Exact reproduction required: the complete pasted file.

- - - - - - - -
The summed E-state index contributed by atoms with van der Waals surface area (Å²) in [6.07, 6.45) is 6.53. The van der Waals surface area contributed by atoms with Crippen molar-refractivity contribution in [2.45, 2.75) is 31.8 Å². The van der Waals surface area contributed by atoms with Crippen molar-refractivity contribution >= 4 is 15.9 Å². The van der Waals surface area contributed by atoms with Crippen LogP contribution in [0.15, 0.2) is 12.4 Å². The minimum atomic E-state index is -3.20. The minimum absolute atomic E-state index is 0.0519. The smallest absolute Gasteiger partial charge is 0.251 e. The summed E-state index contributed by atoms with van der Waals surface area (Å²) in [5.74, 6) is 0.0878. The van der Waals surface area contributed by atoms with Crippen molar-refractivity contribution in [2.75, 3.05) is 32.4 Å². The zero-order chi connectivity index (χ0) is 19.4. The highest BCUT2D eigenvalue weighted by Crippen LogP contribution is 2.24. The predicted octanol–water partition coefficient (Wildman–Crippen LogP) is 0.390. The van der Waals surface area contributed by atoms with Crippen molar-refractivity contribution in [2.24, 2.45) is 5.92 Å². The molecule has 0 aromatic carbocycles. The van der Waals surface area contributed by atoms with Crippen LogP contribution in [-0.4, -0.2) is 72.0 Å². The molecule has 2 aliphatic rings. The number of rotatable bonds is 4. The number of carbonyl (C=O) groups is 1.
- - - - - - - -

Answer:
The summed E-state index contributed by atoms with van der Waals surface area (Å²) in [6.07, 6.45) is 6.53. The van der Waals surface area contributed by atoms with Crippen molar-refractivity contribution in [2.45, 2.75) is 31.8 Å². The van der Waals surface area contributed by atoms with Crippen molar-refractivity contribution >= 4 is 15.9 Å². The van der Waals surface area contributed by atoms with Crippen LogP contribution in [0.15, 0.2) is 12.4 Å². The minimum atomic E-state index is -3.20. The minimum absolute atomic E-state index is 0.0519. The smallest absolute Gasteiger partial charge is 0.251 e. The summed E-state index contributed by atoms with van der Waals surface area (Å²) in [5.74, 6) is 0.0878. The van der Waals surface area contributed by atoms with Crippen molar-refractivity contribution in [2.75, 3.05) is 32.4 Å². The zero-order chi connectivity index (χ0) is 19.4. The highest BCUT2D eigenvalue weighted by Crippen LogP contribution is 2.24. The predicted octanol–water partition coefficient (Wildman–Crippen LogP) is 0.390. The van der Waals surface area contributed by atoms with Crippen molar-refractivity contribution in [2.24, 2.45) is 5.92 Å². The molecule has 0 aromatic carbocycles. The van der Waals surface area contributed by atoms with Crippen LogP contribution in [-0.4, -0.2) is 72.0 Å². The molecule has 2 aliphatic rings. The number of rotatable bonds is 4. The number of carbonyl (C=O) groups is 1.